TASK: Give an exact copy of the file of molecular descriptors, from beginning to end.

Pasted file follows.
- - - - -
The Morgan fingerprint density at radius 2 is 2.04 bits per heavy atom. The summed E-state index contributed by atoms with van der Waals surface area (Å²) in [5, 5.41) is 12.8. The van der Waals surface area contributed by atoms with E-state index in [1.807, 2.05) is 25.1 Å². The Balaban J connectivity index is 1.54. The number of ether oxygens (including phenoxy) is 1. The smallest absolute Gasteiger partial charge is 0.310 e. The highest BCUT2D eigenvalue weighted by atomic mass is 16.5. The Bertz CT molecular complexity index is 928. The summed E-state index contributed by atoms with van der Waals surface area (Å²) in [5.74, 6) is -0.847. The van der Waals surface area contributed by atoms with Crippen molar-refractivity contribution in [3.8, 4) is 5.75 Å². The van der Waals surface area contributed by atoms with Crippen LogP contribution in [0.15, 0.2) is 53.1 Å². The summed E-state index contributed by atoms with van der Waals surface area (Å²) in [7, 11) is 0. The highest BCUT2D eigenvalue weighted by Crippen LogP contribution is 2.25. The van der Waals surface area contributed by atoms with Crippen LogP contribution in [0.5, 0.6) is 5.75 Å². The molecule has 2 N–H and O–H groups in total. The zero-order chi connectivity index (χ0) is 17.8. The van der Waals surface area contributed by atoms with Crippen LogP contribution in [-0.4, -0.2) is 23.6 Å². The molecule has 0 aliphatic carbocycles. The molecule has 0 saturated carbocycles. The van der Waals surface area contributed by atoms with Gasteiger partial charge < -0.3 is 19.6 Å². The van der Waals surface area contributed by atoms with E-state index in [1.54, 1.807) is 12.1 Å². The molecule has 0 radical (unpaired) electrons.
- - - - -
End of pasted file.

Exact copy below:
The Morgan fingerprint density at radius 2 is 2.04 bits per heavy atom. The summed E-state index contributed by atoms with van der Waals surface area (Å²) in [5, 5.41) is 12.8. The van der Waals surface area contributed by atoms with E-state index in [1.807, 2.05) is 25.1 Å². The Balaban J connectivity index is 1.54. The number of ether oxygens (including phenoxy) is 1. The smallest absolute Gasteiger partial charge is 0.310 e. The highest BCUT2D eigenvalue weighted by atomic mass is 16.5. The Bertz CT molecular complexity index is 928. The summed E-state index contributed by atoms with van der Waals surface area (Å²) in [5.74, 6) is -0.847. The van der Waals surface area contributed by atoms with Crippen molar-refractivity contribution in [3.8, 4) is 5.75 Å². The van der Waals surface area contributed by atoms with Crippen LogP contribution in [0.15, 0.2) is 53.1 Å². The summed E-state index contributed by atoms with van der Waals surface area (Å²) in [7, 11) is 0. The highest BCUT2D eigenvalue weighted by Crippen LogP contribution is 2.25. The van der Waals surface area contributed by atoms with Crippen LogP contribution in [0.5, 0.6) is 5.75 Å². The molecule has 2 N–H and O–H groups in total. The zero-order chi connectivity index (χ0) is 17.8. The van der Waals surface area contributed by atoms with Crippen LogP contribution in [-0.4, -0.2) is 23.6 Å². The molecule has 0 aliphatic carbocycles. The molecule has 0 saturated carbocycles. The van der Waals surface area contributed by atoms with Gasteiger partial charge < -0.3 is 19.6 Å². The van der Waals surface area contributed by atoms with E-state index in [1.54, 1.807) is 12.1 Å². The molecule has 0 radical (unpaired) electrons.